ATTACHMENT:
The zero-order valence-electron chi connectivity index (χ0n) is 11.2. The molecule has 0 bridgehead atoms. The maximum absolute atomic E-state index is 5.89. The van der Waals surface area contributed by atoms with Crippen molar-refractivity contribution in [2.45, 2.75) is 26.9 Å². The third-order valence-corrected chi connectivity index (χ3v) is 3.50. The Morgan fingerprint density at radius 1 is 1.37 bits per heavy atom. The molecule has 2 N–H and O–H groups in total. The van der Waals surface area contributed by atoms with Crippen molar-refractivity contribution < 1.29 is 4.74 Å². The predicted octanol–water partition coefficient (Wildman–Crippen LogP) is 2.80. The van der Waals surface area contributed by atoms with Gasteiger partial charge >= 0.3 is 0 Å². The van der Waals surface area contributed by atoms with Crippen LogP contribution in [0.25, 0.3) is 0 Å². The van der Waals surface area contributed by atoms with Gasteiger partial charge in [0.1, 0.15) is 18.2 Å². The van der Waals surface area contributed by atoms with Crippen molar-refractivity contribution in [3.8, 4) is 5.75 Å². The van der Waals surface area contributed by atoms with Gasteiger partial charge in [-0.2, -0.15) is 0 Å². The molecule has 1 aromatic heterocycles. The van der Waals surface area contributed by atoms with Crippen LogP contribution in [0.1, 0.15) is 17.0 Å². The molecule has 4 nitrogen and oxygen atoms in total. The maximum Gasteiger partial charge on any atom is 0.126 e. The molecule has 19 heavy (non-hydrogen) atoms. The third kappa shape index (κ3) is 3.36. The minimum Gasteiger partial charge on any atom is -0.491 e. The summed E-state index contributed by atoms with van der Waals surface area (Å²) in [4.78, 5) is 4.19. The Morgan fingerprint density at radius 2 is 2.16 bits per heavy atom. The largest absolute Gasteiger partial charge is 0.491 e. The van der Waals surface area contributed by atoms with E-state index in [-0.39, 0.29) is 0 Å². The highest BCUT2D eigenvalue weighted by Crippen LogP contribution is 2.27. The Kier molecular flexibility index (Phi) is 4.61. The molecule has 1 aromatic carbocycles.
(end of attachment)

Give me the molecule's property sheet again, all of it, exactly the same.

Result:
The zero-order valence-electron chi connectivity index (χ0n) is 11.2. The molecule has 0 bridgehead atoms. The maximum absolute atomic E-state index is 5.89. The van der Waals surface area contributed by atoms with Crippen molar-refractivity contribution in [2.45, 2.75) is 26.9 Å². The third-order valence-corrected chi connectivity index (χ3v) is 3.50. The Morgan fingerprint density at radius 1 is 1.37 bits per heavy atom. The molecule has 2 N–H and O–H groups in total. The van der Waals surface area contributed by atoms with Crippen molar-refractivity contribution < 1.29 is 4.74 Å². The predicted octanol–water partition coefficient (Wildman–Crippen LogP) is 2.80. The van der Waals surface area contributed by atoms with Gasteiger partial charge >= 0.3 is 0 Å². The van der Waals surface area contributed by atoms with Crippen LogP contribution in [0.25, 0.3) is 0 Å². The van der Waals surface area contributed by atoms with Gasteiger partial charge in [0.1, 0.15) is 18.2 Å². The van der Waals surface area contributed by atoms with Crippen molar-refractivity contribution in [3.8, 4) is 5.75 Å². The van der Waals surface area contributed by atoms with Gasteiger partial charge in [-0.2, -0.15) is 0 Å². The molecule has 1 aromatic heterocycles. The van der Waals surface area contributed by atoms with Crippen LogP contribution in [0.1, 0.15) is 17.0 Å². The molecule has 4 nitrogen and oxygen atoms in total. The maximum Gasteiger partial charge on any atom is 0.126 e. The molecule has 19 heavy (non-hydrogen) atoms. The third kappa shape index (κ3) is 3.36. The minimum Gasteiger partial charge on any atom is -0.491 e. The summed E-state index contributed by atoms with van der Waals surface area (Å²) in [4.78, 5) is 4.19. The Morgan fingerprint density at radius 2 is 2.16 bits per heavy atom. The largest absolute Gasteiger partial charge is 0.491 e. The van der Waals surface area contributed by atoms with E-state index in [-0.39, 0.29) is 0 Å². The highest BCUT2D eigenvalue weighted by Crippen LogP contribution is 2.27. The Kier molecular flexibility index (Phi) is 4.61. The molecule has 1 aromatic carbocycles.